Unfortunately, Noskov doesn’t keep the answer vague at all, putting the blame squarely on the greed and overreliance on technology of mankind. All of this leading to nuclear destruction, strongly implied by the scattering of notes written by people throughout the complex. How hundreds attempted to escape the blast by locking themselves deep into the basement of the building, only to slowly starve and die off in the darkness. We even see the shadows of the deceased as we explore here, their specters a grim reminder of a previous apocalypse, whether they are real or not.
The sound design also compliments a lot of the visual cues in Rays of the Light. The soundtrack, composed by Dmitry Nikolaev, is a mix of melodic calm and haunting terror. The standout sequence is a navigation of the basement of the school, your only light sources flickering to the beat of your own heart as sirens blast through the intercoms. You must run through the belly of this human-made beast, all the while hearing the chilling echoes and a rising crescendo of chanting ramping up the tension.
The hardest thing to ever judge in a game like In Rays of the Light is its overall message. Part of the problem is how muddled it can become when you mix great messaging with blunted points. The tunnel sequence described above is a perfect example of what In Rays of the Light does right; mixing both sound design, music, visuals and the simple exploratory mechanics to provide a tangible, unforgettable experience.
It is much more effective than the more overt symbolism or even direct criticism found scribbled on the dilapidated walls, or at one point, being literally told to us through the narration of films and other productions. Even with the games relatively short length, the amount of times Noskov hammers down the reason for this parable's existence overexposes the message. Is it mankind's lust for power that will destroy us? The threat of nuclear war? Or are we already slowly dying?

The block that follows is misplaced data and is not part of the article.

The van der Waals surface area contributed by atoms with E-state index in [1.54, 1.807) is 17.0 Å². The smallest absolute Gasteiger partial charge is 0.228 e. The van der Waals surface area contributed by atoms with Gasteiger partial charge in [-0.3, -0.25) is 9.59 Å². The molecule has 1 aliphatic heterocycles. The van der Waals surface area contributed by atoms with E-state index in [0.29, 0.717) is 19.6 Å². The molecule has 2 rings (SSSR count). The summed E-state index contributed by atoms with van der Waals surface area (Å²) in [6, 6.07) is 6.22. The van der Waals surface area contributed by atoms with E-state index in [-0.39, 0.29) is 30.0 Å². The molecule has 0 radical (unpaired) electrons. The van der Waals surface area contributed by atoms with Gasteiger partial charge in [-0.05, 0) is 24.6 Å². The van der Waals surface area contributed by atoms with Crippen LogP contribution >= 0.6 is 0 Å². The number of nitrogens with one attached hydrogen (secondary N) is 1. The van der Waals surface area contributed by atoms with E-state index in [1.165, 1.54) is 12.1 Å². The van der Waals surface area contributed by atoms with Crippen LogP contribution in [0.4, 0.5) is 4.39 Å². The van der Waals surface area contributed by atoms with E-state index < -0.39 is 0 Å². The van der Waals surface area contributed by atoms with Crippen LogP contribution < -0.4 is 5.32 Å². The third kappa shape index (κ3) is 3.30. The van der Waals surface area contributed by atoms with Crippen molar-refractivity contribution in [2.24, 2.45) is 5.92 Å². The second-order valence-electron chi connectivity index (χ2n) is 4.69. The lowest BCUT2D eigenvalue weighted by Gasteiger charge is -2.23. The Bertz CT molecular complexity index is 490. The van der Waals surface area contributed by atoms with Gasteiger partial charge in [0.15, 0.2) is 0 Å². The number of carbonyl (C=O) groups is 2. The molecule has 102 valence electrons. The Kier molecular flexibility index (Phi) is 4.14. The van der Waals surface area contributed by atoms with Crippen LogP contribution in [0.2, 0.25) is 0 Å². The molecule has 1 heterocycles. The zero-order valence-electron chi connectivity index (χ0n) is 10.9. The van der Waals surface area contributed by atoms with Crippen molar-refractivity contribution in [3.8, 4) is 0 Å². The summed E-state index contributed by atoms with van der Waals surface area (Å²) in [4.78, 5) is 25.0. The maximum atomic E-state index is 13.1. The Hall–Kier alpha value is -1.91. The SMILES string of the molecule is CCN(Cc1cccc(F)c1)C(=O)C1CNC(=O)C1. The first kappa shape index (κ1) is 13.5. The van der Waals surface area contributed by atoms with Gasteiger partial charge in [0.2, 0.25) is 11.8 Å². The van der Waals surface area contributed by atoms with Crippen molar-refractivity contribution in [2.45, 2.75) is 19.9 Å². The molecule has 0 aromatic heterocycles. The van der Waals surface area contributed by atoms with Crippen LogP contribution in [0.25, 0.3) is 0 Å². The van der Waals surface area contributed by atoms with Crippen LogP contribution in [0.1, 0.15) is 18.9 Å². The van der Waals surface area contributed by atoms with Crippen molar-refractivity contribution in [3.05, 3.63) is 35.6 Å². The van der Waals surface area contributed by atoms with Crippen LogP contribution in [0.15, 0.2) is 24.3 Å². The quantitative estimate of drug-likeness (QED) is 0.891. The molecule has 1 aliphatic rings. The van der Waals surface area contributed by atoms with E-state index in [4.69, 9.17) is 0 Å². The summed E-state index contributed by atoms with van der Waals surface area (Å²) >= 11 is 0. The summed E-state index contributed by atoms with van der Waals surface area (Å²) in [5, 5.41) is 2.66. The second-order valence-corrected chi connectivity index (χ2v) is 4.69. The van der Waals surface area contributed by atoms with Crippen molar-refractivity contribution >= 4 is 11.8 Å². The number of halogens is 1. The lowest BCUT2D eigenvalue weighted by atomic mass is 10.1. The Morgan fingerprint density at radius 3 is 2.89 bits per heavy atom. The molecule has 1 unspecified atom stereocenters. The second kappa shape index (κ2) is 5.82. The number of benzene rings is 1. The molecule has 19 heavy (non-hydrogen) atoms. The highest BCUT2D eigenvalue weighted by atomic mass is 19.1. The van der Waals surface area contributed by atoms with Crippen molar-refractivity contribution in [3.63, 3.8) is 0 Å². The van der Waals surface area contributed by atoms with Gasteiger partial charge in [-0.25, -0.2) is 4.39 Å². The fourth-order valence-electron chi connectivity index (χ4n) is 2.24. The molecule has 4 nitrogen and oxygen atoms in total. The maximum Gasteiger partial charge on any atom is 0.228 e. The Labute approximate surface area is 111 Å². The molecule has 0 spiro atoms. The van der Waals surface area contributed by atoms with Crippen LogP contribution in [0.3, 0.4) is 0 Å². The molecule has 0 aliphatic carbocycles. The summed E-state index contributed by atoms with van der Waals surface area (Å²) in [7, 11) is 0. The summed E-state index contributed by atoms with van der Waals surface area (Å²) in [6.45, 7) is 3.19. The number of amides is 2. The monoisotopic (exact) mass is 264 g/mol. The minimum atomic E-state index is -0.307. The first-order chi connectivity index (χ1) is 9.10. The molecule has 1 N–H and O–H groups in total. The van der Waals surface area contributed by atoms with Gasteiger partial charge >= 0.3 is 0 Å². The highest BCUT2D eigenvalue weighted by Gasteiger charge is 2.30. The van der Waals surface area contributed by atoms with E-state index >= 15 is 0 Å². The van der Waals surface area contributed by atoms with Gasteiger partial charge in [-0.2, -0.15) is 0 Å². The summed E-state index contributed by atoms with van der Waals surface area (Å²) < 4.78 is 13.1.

All three of these questions would be great if they were ambiguous, but Noskov makes it pretty clear that all three are the answer at the same time. This is complicated further by the isolation the player feels while in the complex; the horror of being alone in an apocalypse where death is inevitable, but life is still worth living. The final ending sequence is perhaps the most revealing of this theme of life and death, one I won’t spoil here but lets say is incredibly overt in its symbolism.
When it is all said and done though, In Rays of the Light is a really good, if brief, atmospheric adventure that will provide players at least some moments of introspection. Noskov made a game that captures the mood and of his previous titles quite easily in the visuals and sound design, and offers an experience with some pretty solid standout moments. While it may stumble with its narrative at times, In Rays of the Light is still a small title worth checking out.
TechRaptor reviewed In Rays of the Light on PlayStation 4 with a code provided by the developer. The game is also available on PC, Nintendo Switch, PlayStation 5, Xbox One, and Xbox Series X|S.
- Thought Provoking Themes...
- Excellent Mood and Atmosphere...
- Fantastic Sound Design
- ...With Overtly Blunt Messaging
- ...Some Awkward Controls.